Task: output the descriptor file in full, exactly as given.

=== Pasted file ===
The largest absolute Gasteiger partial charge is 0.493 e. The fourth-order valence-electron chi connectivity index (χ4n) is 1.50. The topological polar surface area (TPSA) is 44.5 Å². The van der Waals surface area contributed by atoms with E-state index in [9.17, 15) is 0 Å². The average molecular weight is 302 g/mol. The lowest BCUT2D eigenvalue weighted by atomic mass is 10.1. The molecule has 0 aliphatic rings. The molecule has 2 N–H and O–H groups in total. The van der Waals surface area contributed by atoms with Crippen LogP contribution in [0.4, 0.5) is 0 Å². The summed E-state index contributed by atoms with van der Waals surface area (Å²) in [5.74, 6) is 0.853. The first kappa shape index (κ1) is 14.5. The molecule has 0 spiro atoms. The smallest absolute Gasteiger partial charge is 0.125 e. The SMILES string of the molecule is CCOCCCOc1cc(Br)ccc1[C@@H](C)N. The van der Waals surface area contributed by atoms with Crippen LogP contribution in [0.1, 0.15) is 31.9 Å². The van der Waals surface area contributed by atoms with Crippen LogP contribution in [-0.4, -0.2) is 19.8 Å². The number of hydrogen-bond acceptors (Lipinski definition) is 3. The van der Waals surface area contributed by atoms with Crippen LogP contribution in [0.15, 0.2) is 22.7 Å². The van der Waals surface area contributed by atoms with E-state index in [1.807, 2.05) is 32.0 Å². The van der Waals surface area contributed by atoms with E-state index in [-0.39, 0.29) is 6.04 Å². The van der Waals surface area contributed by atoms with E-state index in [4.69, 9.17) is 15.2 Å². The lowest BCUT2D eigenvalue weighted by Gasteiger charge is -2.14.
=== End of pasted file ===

The largest absolute Gasteiger partial charge is 0.493 e. The fourth-order valence-electron chi connectivity index (χ4n) is 1.50. The topological polar surface area (TPSA) is 44.5 Å². The van der Waals surface area contributed by atoms with E-state index in [9.17, 15) is 0 Å². The average molecular weight is 302 g/mol. The lowest BCUT2D eigenvalue weighted by atomic mass is 10.1. The molecule has 0 aliphatic rings. The molecule has 2 N–H and O–H groups in total. The van der Waals surface area contributed by atoms with Crippen LogP contribution in [0.4, 0.5) is 0 Å². The summed E-state index contributed by atoms with van der Waals surface area (Å²) in [5.74, 6) is 0.853. The first kappa shape index (κ1) is 14.5. The molecule has 0 spiro atoms. The smallest absolute Gasteiger partial charge is 0.125 e. The SMILES string of the molecule is CCOCCCOc1cc(Br)ccc1[C@@H](C)N. The van der Waals surface area contributed by atoms with Crippen LogP contribution in [0.1, 0.15) is 31.9 Å². The van der Waals surface area contributed by atoms with Crippen LogP contribution in [-0.4, -0.2) is 19.8 Å². The number of hydrogen-bond acceptors (Lipinski definition) is 3. The van der Waals surface area contributed by atoms with Crippen LogP contribution in [0.15, 0.2) is 22.7 Å². The van der Waals surface area contributed by atoms with E-state index in [1.807, 2.05) is 32.0 Å². The van der Waals surface area contributed by atoms with E-state index in [-0.39, 0.29) is 6.04 Å². The van der Waals surface area contributed by atoms with E-state index in [4.69, 9.17) is 15.2 Å². The lowest BCUT2D eigenvalue weighted by Gasteiger charge is -2.14.